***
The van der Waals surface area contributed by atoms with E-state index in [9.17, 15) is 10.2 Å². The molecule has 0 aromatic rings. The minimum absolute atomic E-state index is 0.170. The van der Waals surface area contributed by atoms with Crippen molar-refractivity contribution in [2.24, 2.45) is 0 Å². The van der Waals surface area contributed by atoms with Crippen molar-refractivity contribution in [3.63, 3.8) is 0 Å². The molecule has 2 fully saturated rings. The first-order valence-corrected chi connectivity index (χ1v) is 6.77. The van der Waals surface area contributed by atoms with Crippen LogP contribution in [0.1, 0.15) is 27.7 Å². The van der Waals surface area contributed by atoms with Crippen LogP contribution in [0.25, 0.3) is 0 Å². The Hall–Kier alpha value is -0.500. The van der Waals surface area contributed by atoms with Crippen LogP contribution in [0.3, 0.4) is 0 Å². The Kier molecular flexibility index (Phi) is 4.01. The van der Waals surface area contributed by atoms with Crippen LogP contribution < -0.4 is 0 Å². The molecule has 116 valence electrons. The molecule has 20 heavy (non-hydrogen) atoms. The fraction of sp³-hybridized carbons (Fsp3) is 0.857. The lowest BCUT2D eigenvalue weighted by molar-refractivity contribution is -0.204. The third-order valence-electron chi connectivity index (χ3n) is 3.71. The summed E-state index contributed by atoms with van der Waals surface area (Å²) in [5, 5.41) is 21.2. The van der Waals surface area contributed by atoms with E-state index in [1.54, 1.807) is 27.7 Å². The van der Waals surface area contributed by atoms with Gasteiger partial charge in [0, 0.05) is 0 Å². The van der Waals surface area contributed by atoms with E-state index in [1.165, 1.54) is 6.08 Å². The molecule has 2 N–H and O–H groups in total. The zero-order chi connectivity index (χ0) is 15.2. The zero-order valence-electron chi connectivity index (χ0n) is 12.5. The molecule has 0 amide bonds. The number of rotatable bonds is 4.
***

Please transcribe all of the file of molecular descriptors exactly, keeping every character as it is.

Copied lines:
The van der Waals surface area contributed by atoms with E-state index in [9.17, 15) is 10.2 Å². The molecule has 0 aromatic rings. The minimum absolute atomic E-state index is 0.170. The van der Waals surface area contributed by atoms with Crippen molar-refractivity contribution in [2.24, 2.45) is 0 Å². The van der Waals surface area contributed by atoms with Crippen molar-refractivity contribution in [3.63, 3.8) is 0 Å². The molecule has 2 fully saturated rings. The first-order valence-corrected chi connectivity index (χ1v) is 6.77. The van der Waals surface area contributed by atoms with Crippen LogP contribution in [0.1, 0.15) is 27.7 Å². The van der Waals surface area contributed by atoms with Crippen LogP contribution in [0.25, 0.3) is 0 Å². The Hall–Kier alpha value is -0.500. The van der Waals surface area contributed by atoms with Crippen LogP contribution in [0.3, 0.4) is 0 Å². The Kier molecular flexibility index (Phi) is 4.01. The van der Waals surface area contributed by atoms with Crippen LogP contribution < -0.4 is 0 Å². The molecule has 116 valence electrons. The molecule has 20 heavy (non-hydrogen) atoms. The fraction of sp³-hybridized carbons (Fsp3) is 0.857. The lowest BCUT2D eigenvalue weighted by molar-refractivity contribution is -0.204. The third-order valence-electron chi connectivity index (χ3n) is 3.71. The summed E-state index contributed by atoms with van der Waals surface area (Å²) in [5, 5.41) is 21.2. The van der Waals surface area contributed by atoms with E-state index in [1.54, 1.807) is 27.7 Å². The van der Waals surface area contributed by atoms with Gasteiger partial charge in [0, 0.05) is 0 Å². The van der Waals surface area contributed by atoms with E-state index in [1.165, 1.54) is 6.08 Å². The molecule has 2 N–H and O–H groups in total. The zero-order chi connectivity index (χ0) is 15.2. The zero-order valence-electron chi connectivity index (χ0n) is 12.5. The molecule has 0 amide bonds. The number of rotatable bonds is 4.